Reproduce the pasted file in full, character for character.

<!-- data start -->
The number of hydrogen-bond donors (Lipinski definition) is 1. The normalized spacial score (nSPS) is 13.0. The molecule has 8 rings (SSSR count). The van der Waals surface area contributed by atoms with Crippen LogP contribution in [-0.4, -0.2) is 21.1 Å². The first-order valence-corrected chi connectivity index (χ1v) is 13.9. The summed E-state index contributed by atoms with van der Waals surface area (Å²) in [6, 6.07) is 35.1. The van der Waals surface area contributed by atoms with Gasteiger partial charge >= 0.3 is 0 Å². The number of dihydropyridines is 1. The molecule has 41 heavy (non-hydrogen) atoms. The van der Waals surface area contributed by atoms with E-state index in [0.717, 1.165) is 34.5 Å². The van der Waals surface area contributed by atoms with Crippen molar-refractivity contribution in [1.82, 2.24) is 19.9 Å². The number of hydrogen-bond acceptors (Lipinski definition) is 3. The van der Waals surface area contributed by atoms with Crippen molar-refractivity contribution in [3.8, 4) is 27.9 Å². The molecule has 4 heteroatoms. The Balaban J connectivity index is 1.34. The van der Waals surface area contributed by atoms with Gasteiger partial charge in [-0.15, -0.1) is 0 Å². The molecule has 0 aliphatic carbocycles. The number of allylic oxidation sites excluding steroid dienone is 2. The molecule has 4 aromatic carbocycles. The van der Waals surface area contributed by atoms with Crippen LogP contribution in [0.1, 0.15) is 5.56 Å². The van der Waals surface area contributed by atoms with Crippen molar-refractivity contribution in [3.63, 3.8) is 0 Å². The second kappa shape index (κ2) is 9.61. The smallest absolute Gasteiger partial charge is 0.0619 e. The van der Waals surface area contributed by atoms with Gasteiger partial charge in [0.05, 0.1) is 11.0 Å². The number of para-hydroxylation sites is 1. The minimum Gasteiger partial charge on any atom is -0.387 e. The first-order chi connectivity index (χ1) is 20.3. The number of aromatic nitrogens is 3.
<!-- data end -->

The number of hydrogen-bond donors (Lipinski definition) is 1. The normalized spacial score (nSPS) is 13.0. The molecule has 8 rings (SSSR count). The van der Waals surface area contributed by atoms with Crippen LogP contribution in [-0.4, -0.2) is 21.1 Å². The first-order valence-corrected chi connectivity index (χ1v) is 13.9. The summed E-state index contributed by atoms with van der Waals surface area (Å²) in [6, 6.07) is 35.1. The van der Waals surface area contributed by atoms with Gasteiger partial charge >= 0.3 is 0 Å². The number of dihydropyridines is 1. The molecule has 41 heavy (non-hydrogen) atoms. The van der Waals surface area contributed by atoms with E-state index in [0.717, 1.165) is 34.5 Å². The van der Waals surface area contributed by atoms with Crippen molar-refractivity contribution in [1.82, 2.24) is 19.9 Å². The number of hydrogen-bond acceptors (Lipinski definition) is 3. The van der Waals surface area contributed by atoms with Crippen molar-refractivity contribution in [3.8, 4) is 27.9 Å². The molecule has 4 heteroatoms. The Balaban J connectivity index is 1.34. The van der Waals surface area contributed by atoms with Gasteiger partial charge in [-0.15, -0.1) is 0 Å². The molecule has 0 aliphatic carbocycles. The number of allylic oxidation sites excluding steroid dienone is 2. The molecule has 4 aromatic carbocycles. The van der Waals surface area contributed by atoms with Crippen LogP contribution in [0.1, 0.15) is 5.56 Å². The van der Waals surface area contributed by atoms with Crippen molar-refractivity contribution in [3.63, 3.8) is 0 Å². The second kappa shape index (κ2) is 9.61. The smallest absolute Gasteiger partial charge is 0.0619 e. The van der Waals surface area contributed by atoms with Gasteiger partial charge in [0.05, 0.1) is 11.0 Å². The number of para-hydroxylation sites is 1. The minimum Gasteiger partial charge on any atom is -0.387 e. The first-order chi connectivity index (χ1) is 20.3. The number of aromatic nitrogens is 3.